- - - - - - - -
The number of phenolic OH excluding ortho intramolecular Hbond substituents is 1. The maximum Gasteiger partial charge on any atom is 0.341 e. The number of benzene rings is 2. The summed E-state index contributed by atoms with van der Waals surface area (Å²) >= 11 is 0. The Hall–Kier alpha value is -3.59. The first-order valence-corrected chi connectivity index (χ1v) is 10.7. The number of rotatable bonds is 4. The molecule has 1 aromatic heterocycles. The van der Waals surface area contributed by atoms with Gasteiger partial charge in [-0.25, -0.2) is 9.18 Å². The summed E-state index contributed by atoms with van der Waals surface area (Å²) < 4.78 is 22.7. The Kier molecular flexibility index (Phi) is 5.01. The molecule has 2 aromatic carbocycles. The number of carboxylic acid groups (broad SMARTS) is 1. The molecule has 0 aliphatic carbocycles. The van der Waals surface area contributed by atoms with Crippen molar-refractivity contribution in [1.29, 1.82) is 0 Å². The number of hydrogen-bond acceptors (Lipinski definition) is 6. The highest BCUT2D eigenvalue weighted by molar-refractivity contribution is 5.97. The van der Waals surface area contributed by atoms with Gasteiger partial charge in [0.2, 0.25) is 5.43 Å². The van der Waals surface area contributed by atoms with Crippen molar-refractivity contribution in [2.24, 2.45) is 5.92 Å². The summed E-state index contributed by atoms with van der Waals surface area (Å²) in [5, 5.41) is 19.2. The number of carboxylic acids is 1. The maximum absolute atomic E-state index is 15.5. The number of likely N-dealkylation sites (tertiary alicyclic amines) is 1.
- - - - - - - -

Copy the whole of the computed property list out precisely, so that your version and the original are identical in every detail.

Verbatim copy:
The number of phenolic OH excluding ortho intramolecular Hbond substituents is 1. The maximum Gasteiger partial charge on any atom is 0.341 e. The number of benzene rings is 2. The summed E-state index contributed by atoms with van der Waals surface area (Å²) >= 11 is 0. The Hall–Kier alpha value is -3.59. The first-order valence-corrected chi connectivity index (χ1v) is 10.7. The number of rotatable bonds is 4. The molecule has 1 aromatic heterocycles. The van der Waals surface area contributed by atoms with Gasteiger partial charge in [-0.25, -0.2) is 9.18 Å². The summed E-state index contributed by atoms with van der Waals surface area (Å²) < 4.78 is 22.7. The Kier molecular flexibility index (Phi) is 5.01. The molecule has 2 aromatic carbocycles. The number of carboxylic acid groups (broad SMARTS) is 1. The molecule has 0 aliphatic carbocycles. The van der Waals surface area contributed by atoms with Crippen molar-refractivity contribution in [1.29, 1.82) is 0 Å². The number of hydrogen-bond acceptors (Lipinski definition) is 6. The highest BCUT2D eigenvalue weighted by molar-refractivity contribution is 5.97. The van der Waals surface area contributed by atoms with Gasteiger partial charge in [0.2, 0.25) is 5.43 Å². The van der Waals surface area contributed by atoms with Crippen molar-refractivity contribution in [2.24, 2.45) is 5.92 Å². The summed E-state index contributed by atoms with van der Waals surface area (Å²) in [5, 5.41) is 19.2. The number of carboxylic acids is 1. The maximum absolute atomic E-state index is 15.5. The number of likely N-dealkylation sites (tertiary alicyclic amines) is 1.